Menu Systems for Website Navigation

3.  Controlling link appearance with event driven JavaScript functions

As an alternative to using CSS pseudo-classes to detect the link state, we can use the link's event handlers to call JavaScript functions which control the appearance of the links.

The onmousedown and onclick events clearly define the beginning and end of the "depressed" state and we can control link appearance during this state - in other words, we can now do what we should be able to do with CSS a:active rules in IE.


HTML menu definition

Using the same links as the previous example, we add the link event handlers.  The event handlers pass a reference to the link object (this) as a parameter to these functions.  This enables the functions to access the link's properties and methods.


<div class="Menu">

  <a href="Target1.html" title="Test button #1"
    onmouseover="ButtonSel(this)"
    onmouseout ="ButtonOut(this)"
    onmousedown="ButtonDep(this)"
    onclick = "ButtonClick(this); return true">Link 1</a>

  |

  <a href="Target2.html" title="Test button #2"
    onmouseover="ButtonSel(this)"
    onmouseout ="ButtonOut(this)"
    onmousedown="ButtonDep(this)"
    onclick = "ButtonClick(this); return true">Link 2</a>

  |

  <a href="Target3.html" title="Test button #3"
    onmouseover="ButtonSel(this)"
    onmouseout ="ButtonOut(this)"
    onmousedown="ButtonDep(this)"
    onclick = "ButtonClick(this); return true">Link 3333</a>

</div>

Although our HTML links have grown in size, note that the event handlers we added are structured in such a way that they are identical for each link, making menu maintenance relatively easy.


Menu logic functions

Four functions correspond to the four event handlers defined for the menu links.  These functions switch the link into one of three distinct appearances:

In this example, we choose to return the button to the "highlighted" state when the mouse button is released.

There are a number of different ways that JavaScript can be used to control the appearance of HTML elements.  These JavaScript functions control the link appearance by adding or removing a className for the <a> tags.

Note that there is no need to hide this code from older browsers.  Browsers which don't support the className property for a link will think you are creating a user-defined property and will not produce an error message.

function ButtonSel(Button) {                      // called by onmouseover event

  // Highlight button
  Button.className = "Sel";
}

function ButtonOut(Button) {                       // called by onmouseout event

  // Return button to normal
  Button.className = "";
}

function ButtonDep(Button) {                      // called by onmousedown event

  // Depress button
  Button.className = "Dep";
}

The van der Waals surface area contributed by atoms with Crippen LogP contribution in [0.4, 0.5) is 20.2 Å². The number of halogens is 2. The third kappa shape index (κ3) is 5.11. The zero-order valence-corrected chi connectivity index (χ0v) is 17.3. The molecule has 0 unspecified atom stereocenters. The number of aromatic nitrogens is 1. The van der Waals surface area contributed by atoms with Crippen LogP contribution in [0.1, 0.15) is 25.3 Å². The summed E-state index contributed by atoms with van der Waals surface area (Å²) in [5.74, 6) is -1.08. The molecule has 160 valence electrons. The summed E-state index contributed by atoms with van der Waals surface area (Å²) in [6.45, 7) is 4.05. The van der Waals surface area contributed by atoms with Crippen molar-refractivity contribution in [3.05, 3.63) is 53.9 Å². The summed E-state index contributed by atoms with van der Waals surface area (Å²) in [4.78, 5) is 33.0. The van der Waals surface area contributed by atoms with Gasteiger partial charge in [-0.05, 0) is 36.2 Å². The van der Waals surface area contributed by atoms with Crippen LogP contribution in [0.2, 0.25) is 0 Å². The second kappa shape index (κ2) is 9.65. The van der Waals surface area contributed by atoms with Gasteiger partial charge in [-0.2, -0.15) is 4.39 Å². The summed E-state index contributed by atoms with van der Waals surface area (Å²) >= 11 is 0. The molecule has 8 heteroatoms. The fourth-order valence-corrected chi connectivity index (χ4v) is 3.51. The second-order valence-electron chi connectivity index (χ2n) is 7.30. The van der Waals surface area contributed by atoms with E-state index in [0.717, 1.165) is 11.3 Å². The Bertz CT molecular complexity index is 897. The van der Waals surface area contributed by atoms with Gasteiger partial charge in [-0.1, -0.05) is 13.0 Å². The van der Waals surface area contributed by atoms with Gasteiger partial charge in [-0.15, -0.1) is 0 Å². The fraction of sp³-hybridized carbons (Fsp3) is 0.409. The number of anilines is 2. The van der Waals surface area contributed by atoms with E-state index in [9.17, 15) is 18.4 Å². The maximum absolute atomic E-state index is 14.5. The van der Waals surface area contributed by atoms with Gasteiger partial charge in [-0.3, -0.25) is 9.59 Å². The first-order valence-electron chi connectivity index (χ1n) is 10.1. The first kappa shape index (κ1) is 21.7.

function ButtonClick(Button) {                        // called by onclick event

  // Return button to highlighted
  Button.className = "Sel";
}


Style sheet

The CSS rules are no more complex than the pure CSS approach described in the previous example.  The only difference in this version is that we address the link classNames assigned by the menu logic functions instead of the link psuedo-classes.


.Menu {
  color: #904900;
  font-family: arial, helvetica, sans-serif;
}

.Menu a {
  font-weight: bold;
  text-decoration: none;
  color: #009900;
}

.Menu a.Sel {
  text-decoration: underline;
  color: #FF6600;
}

.Menu a.Dep {
  color: #CC00CC;
}

You can include a second set of buttons on the page with a totally different appearance and behavior by including a second set of links enclosed in a separate container.  The two sets of buttons could both share the same JavaScript functions.  The behaviour and appearance of the buttons in each set of buttons would be defined separately in the style sheet.


As opposed to the IE active state problems we encountered in the previous CSS example, the link now changes reliably to the active state when the mouse button is pressed and returns to normal when we return to this page.

In IE, another flaw is exposed - if the mouse pointer happens to be over a link when a page loads, the link appears in its "off" state, not the "highlighted" state until you move the mouse.  By itself, this is not a problem but if you then click the link, it goes to the "highlighted" state instead of the "depressed" state!  You can demonstrate this by clicking on a link and not moving the mouse.  When you are returned to this page, the mouse will be over the link.

At this stage, it might look like we've gone to a lot of trouble to fix one problem, only to be landed with another!  We will address this problem and the other problems noticed in the pure CSS example when we develop the link structure and menu logic for a fully working menu system.